Thursday, December 11, 2008

More on Simplification

"To simplify something accurately, you've got to understand it deeply."  --Thomas Friedman, quoted in The New Yorker (11/10/08)

Friday, November 14, 2008

Blue Ridge Artists' Materials

This morning I had a treat: a visit to Blue Ridge Artist's Materials, an artist's oil paint manufacturer here in Asheville. I'd always been curious about paint-making, but I'd never gone farther than mixing up some simple pigments with a palette knife for my own use and information. Blue Ridge is a one-man show. Eric Silver, the paintmaker, is a really nice guy, easy and pleasant to talk with, and knowledgeable and conscientious about his work and his business. It was really kind of thrilling to talk to the paintmaker about what I use and why, what I like, what I don't, how different colors work in my palette. I admitted to being a total paint slut, but mostly about earth colors--so it's not as expensive an addiction as it could be. Eric wants to expand his range of natural pigments--the ochres and umbers and siennas that curl my toes--so I hope he'll keep me in mind as a tester or just as a fan with an opinion. I'm looking forward to a productive two-way relationship with him.

Blue Ridge oils are wonderful.  I got my first order a couple of weeks ago and used many of the colors to finish up the the first two paintings in the current black slip series.  I'm delighted with them.  What a lovely consistency, creamy but not weak or loose.  Really a joy to paint with.  The Flemish white was a bit of a mystery to me--I guess I expected something thicker or heavier, that would require amendments, but it seems like a great mixing white unmediated and that's how I've been using it.  Today Eric let me play with additions to the Flemish white.  Adding his walnut sun oil really does thicken it right up; it's almost magical.   A tiny bit of stearate paste made it creamy; mica powder, as well as thickening it in a dry way, added a nacreous quality.

I generally use a low-chroma palette of mostly earths, and Blue Ridge's natural earths are very good, too.  They have that little bit of grittiness that reminds you where they come from and also seems to give them a specially interesting visual quality, especially when amended with just a bit of medium.  I'm still figuring out where the hue of the natural burnt umber will fit in with my palette; it's lighter color deserves a spot.  The raw sienna is fabulous; it reminds me of Doak's (old) raw sienna and so it's incredibly useful for me.  The raw umber is also perfect for me, very cool and gray.  The hue of the yellow ochre is lovely, not too orange or brown or acidic.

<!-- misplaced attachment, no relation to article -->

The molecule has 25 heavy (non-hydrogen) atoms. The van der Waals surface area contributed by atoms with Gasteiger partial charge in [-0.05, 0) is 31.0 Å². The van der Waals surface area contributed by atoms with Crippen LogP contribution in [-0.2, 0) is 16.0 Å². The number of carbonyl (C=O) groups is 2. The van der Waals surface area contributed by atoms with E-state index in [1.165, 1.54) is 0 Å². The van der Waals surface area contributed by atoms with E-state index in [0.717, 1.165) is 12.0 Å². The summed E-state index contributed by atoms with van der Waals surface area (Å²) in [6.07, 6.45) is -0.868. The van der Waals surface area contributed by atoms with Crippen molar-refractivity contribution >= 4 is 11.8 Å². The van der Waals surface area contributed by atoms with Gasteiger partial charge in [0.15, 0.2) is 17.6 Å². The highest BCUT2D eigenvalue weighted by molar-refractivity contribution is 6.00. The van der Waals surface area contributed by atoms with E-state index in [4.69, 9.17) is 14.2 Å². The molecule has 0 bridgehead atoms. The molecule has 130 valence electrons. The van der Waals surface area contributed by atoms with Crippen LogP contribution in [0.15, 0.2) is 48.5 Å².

And then there's the Florentine Lake, what a color.  A vibrant almost alizarin, but a bit more violet.

With an order over $100 Eric sends a free tube of Cobalt Violet Deep.  CV is such a weak tinting but expensive pigment that you feel you don't get enough bang for your buck... but it is a beautiful color and useful in many ways if you're not stingy about using it.  For shadows, to lower the chroma of a yellow, as a spot of violet just for the loveliness of violet.  

Green Hill Winter Show

For the past few days I've been visiting family in Asheville, after delivering paintings last weekend to Greensboro for the Green Hill Winter Show, which opens on December 6. The four on the left are the ones. The little one on the right, along with at least one other small one, will be at Carteret Contemporary for Thanksgiving weekend.

Monday, October 13, 2008